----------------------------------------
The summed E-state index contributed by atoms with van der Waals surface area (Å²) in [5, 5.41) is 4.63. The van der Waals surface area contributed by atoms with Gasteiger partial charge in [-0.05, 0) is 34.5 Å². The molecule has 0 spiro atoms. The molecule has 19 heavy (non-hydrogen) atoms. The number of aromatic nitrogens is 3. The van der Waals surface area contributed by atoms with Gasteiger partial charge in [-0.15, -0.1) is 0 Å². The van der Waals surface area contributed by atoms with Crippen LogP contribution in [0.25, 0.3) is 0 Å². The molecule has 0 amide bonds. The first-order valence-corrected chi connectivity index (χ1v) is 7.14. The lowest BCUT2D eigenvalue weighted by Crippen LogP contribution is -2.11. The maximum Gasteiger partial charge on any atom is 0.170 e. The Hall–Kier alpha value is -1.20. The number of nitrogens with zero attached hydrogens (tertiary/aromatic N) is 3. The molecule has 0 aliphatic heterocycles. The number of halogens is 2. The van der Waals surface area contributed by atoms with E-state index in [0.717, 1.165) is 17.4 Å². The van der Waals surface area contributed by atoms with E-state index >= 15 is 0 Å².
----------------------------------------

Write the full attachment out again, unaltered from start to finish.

The summed E-state index contributed by atoms with van der Waals surface area (Å²) in [5, 5.41) is 4.63. The van der Waals surface area contributed by atoms with Gasteiger partial charge in [-0.05, 0) is 34.5 Å². The molecule has 0 spiro atoms. The molecule has 19 heavy (non-hydrogen) atoms. The number of aromatic nitrogens is 3. The van der Waals surface area contributed by atoms with Gasteiger partial charge in [-0.15, -0.1) is 0 Å². The van der Waals surface area contributed by atoms with Crippen LogP contribution in [0.25, 0.3) is 0 Å². The molecule has 0 amide bonds. The first-order valence-corrected chi connectivity index (χ1v) is 7.14. The lowest BCUT2D eigenvalue weighted by Crippen LogP contribution is -2.11. The maximum Gasteiger partial charge on any atom is 0.170 e. The Hall–Kier alpha value is -1.20. The number of nitrogens with zero attached hydrogens (tertiary/aromatic N) is 3. The molecule has 0 aliphatic heterocycles. The number of halogens is 2. The van der Waals surface area contributed by atoms with E-state index in [0.717, 1.165) is 17.4 Å². The van der Waals surface area contributed by atoms with E-state index >= 15 is 0 Å².